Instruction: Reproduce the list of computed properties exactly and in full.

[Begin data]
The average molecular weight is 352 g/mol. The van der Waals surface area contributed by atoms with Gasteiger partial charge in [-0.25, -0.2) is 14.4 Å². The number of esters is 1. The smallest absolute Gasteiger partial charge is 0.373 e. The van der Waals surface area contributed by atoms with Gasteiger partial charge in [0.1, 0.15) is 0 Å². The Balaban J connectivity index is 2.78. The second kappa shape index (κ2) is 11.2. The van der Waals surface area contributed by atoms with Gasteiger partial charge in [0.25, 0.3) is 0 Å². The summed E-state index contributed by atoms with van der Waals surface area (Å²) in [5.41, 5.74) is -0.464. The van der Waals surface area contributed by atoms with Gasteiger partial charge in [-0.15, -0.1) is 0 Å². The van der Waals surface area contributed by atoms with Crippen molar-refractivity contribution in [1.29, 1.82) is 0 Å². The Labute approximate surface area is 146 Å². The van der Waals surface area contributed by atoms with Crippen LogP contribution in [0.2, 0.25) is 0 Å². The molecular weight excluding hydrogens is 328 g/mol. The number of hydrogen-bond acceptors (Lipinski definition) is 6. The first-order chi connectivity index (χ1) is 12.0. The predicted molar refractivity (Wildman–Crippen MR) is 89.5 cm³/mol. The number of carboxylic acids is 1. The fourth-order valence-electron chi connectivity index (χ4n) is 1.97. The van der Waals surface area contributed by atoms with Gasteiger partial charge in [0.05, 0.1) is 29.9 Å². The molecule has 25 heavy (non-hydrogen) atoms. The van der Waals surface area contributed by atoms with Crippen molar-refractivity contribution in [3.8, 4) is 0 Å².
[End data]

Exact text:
The average molecular weight is 352 g/mol. The van der Waals surface area contributed by atoms with Gasteiger partial charge in [-0.25, -0.2) is 14.4 Å². The number of esters is 1. The smallest absolute Gasteiger partial charge is 0.373 e. The van der Waals surface area contributed by atoms with Gasteiger partial charge in [0.1, 0.15) is 0 Å². The Balaban J connectivity index is 2.78. The second kappa shape index (κ2) is 11.2. The van der Waals surface area contributed by atoms with Gasteiger partial charge in [0.25, 0.3) is 0 Å². The summed E-state index contributed by atoms with van der Waals surface area (Å²) in [5.41, 5.74) is -0.464. The van der Waals surface area contributed by atoms with Gasteiger partial charge in [-0.15, -0.1) is 0 Å². The van der Waals surface area contributed by atoms with Crippen molar-refractivity contribution in [1.29, 1.82) is 0 Å². The Labute approximate surface area is 146 Å². The van der Waals surface area contributed by atoms with Crippen LogP contribution in [0.2, 0.25) is 0 Å². The molecular weight excluding hydrogens is 328 g/mol. The number of hydrogen-bond acceptors (Lipinski definition) is 6. The first-order chi connectivity index (χ1) is 12.0. The predicted molar refractivity (Wildman–Crippen MR) is 89.5 cm³/mol. The number of carboxylic acids is 1. The fourth-order valence-electron chi connectivity index (χ4n) is 1.97. The van der Waals surface area contributed by atoms with Gasteiger partial charge in [0.05, 0.1) is 29.9 Å². The molecule has 25 heavy (non-hydrogen) atoms. The van der Waals surface area contributed by atoms with Crippen molar-refractivity contribution in [3.8, 4) is 0 Å².